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Thai Prime Minister Gen. Prayut Chan-Ocha delivers a televised speech in Bangkok, Thailand, March 24, 2020.   © 2020 Royal Thai Government

(Bangkok) – The Thai government’s extension of its state of emergency is an apparent pretext for violating basic rights, Human Rights Watch said today. On May 26, 2020, the government of Prime Minister Gen. Prayut Chan-ocha extended the draconian Emergency Decree on Public Administration in Emergency Situation until June 30. 

Since the state of emergency was declared on March 24 in response to the Covid-19 pandemic, the government has stifled dissenting voices and critical opinions. Thai authorities have shut down criticism from the media, healthcare workers, and the general public about their response to the pandemic, using both the Emergency Decree and the Computer-Related Crime Act’s “anti-fake news” provisions. The decree grants officials immunity from prosecution for any human rights violations they commit.

“The Emergency Decree provides Thai authorities unchecked powers to suppress fundamental freedoms with zero accountability, said Brad Adams, Asia director.“There is no legitimate basis for extending this decree, which allows for the arbitrary and disproportionate restriction of rights guaranteed under international law and the Thai constitution.”

In March, the government issued a list of prohibitions under the state of emergency, including vague and overbroad restrictions on freedom of expression and media freedom that could be enforced by prosecution: “Reporting or spreading of information regarding COVID-19 which is untrue and may cause public fear, as well as deliberate distortion of information which causes misunderstanding and hence affects peace and order, or good moral of people, are prohibited.”

International human rights law recognizes that in the context of a serious public health emergency, restrictions on some rights can be justified when they are strictly necessary, proportionate to achieve the objective, and are neither arbitrary nor discriminatory in application. On March 16, a group of United Nations human rights experts said “Emergency declarations based on the Covid-19 outbreak should not be used as a basis to target particular groups, minorities, or individuals. It should not function as a cover for repressive action under the guise of protecting health … and should not be used simply to quash dissent.”

In crisis situations, international law allows authorities to exceptionally limit speech that could endanger public health. However, access to information and freedom of expression are among the integral components of the right to health, especially during a global pandemic. Access to information includes the right to seek, receive, and share informationabout the health risks and the government’s response.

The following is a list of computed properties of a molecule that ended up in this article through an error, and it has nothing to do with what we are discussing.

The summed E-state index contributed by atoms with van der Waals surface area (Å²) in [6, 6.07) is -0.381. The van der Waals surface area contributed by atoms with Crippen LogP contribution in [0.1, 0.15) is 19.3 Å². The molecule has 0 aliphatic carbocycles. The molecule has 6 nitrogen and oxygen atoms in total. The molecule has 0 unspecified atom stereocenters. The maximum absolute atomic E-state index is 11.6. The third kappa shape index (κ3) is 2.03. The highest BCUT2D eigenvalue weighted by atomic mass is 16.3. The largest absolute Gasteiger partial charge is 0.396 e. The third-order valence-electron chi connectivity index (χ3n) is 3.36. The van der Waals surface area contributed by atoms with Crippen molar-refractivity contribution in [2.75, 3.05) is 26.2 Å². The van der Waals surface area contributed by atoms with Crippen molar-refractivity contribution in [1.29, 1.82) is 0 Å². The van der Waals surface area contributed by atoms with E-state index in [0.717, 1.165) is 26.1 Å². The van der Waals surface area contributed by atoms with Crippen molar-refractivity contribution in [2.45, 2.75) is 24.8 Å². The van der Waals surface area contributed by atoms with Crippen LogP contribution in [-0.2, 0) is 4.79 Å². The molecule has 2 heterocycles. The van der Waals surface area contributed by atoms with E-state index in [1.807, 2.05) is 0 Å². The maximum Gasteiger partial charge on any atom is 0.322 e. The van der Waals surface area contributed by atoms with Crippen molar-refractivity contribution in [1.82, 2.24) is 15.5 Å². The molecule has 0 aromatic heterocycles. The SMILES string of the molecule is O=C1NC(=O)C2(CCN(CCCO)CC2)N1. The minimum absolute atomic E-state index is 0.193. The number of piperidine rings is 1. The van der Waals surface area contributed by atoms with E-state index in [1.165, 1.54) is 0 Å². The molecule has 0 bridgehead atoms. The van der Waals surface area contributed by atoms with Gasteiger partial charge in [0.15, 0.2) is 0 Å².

Thai authorities have brought retaliatory lawsuits and sought to intimidate whistleblowers in the public health sector and online journalists after they reported alleged corruption related to hoarding of surgical masks and other supplies and black-market profiteering. Thai authorities also threatened some medical staff with disciplinary action, including terminating employment contracts and revoking medical licenses, for speaking out about severe shortages of essential supplies needed to treat Covid-19 patients and prevent the spread of the disease in hospitals across the country.

Human Rights Watch also documented a number of incidents in which Thai officials selectively used public health justifications to suppress fundamental freedoms for politically motivated reasons, targeting anti-government activities.

On May 22, Bangkok police arrested prominent pro-democracy activists Anurak Jeantawanich and Tosaporn Serirak
for violating the ban on public assembly – one of the emergency measures imposed to slow the spread of Covid-19. The arrest was triggered by a remembrance service they held earlier that day with supporters of the United Front for Democracy against Dictatorship – known as the “Red Shirts” – to mark the 6th anniversary of the 2014 military coup. Thai authorities previously arrested Anurak on the same charges on May 13, when he held a remembrance service to demand justice for those killed and wounded by the military during the crackdown on the 2010 Red Shirts protests. Even though thermal scanners to detect fevers were provided at the events and participants wore face masks, the activists were accused of ignoring social distancing, acting in a way likely to spread the virus, and disobeying lawful orders in both cases. If found guilty, they face two years in prison and a 40,000 baht (US$1,250) fine.

In southern Thailand, local authorities in Songkhla province denied a request by villagers in
Singha Nakhon district to hold a rally on May 24 in protest of the government’s plan to build beach walls and breakwaters on Muang Ngam Beach. Despite an assurance from the organizers to follow social distancing and other Covid-19 measures to keep people safe, officials prohibited the rally.  

“While the Thai government has a responsibility to adopt measures to protect people from the pandemic, the government has not offered evidence to justify the extension of its limitless state of emergency,” Adams said. “Extending the emergency will allow Thai authorities to continue to repress contrary views, arrest critics, and ban peaceful rallies for political and not public health reasons.”

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